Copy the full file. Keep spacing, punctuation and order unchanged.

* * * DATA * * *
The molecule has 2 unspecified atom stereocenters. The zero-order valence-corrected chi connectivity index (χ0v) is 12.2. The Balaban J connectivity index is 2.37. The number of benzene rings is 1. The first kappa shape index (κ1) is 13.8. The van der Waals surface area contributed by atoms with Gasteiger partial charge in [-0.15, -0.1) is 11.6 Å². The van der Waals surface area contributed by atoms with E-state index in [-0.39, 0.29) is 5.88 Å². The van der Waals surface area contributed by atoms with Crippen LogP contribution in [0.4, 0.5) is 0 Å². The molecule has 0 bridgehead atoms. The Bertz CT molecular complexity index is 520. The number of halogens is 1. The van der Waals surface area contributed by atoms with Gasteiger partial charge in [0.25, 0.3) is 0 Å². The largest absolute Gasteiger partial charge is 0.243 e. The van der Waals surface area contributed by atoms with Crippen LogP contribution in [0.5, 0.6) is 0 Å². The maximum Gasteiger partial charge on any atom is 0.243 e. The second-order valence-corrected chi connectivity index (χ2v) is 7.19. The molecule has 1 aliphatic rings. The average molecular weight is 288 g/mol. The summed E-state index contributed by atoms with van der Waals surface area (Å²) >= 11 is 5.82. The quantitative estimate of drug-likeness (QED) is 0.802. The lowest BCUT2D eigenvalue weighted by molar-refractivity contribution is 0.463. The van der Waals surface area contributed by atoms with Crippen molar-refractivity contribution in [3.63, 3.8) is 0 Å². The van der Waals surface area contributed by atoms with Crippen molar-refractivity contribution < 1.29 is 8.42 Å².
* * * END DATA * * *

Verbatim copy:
The molecule has 2 unspecified atom stereocenters. The zero-order valence-corrected chi connectivity index (χ0v) is 12.2. The Balaban J connectivity index is 2.37. The number of benzene rings is 1. The first kappa shape index (κ1) is 13.8. The van der Waals surface area contributed by atoms with Gasteiger partial charge in [-0.15, -0.1) is 11.6 Å². The van der Waals surface area contributed by atoms with E-state index in [-0.39, 0.29) is 5.88 Å². The van der Waals surface area contributed by atoms with Crippen LogP contribution in [0.4, 0.5) is 0 Å². The molecule has 0 bridgehead atoms. The Bertz CT molecular complexity index is 520. The number of halogens is 1. The van der Waals surface area contributed by atoms with Gasteiger partial charge in [0.25, 0.3) is 0 Å². The largest absolute Gasteiger partial charge is 0.243 e. The van der Waals surface area contributed by atoms with Crippen LogP contribution in [0.5, 0.6) is 0 Å². The maximum Gasteiger partial charge on any atom is 0.243 e. The second-order valence-corrected chi connectivity index (χ2v) is 7.19. The molecule has 1 aliphatic rings. The average molecular weight is 288 g/mol. The summed E-state index contributed by atoms with van der Waals surface area (Å²) >= 11 is 5.82. The quantitative estimate of drug-likeness (QED) is 0.802. The lowest BCUT2D eigenvalue weighted by molar-refractivity contribution is 0.463. The van der Waals surface area contributed by atoms with Crippen molar-refractivity contribution in [3.63, 3.8) is 0 Å². The van der Waals surface area contributed by atoms with Crippen molar-refractivity contribution < 1.29 is 8.42 Å².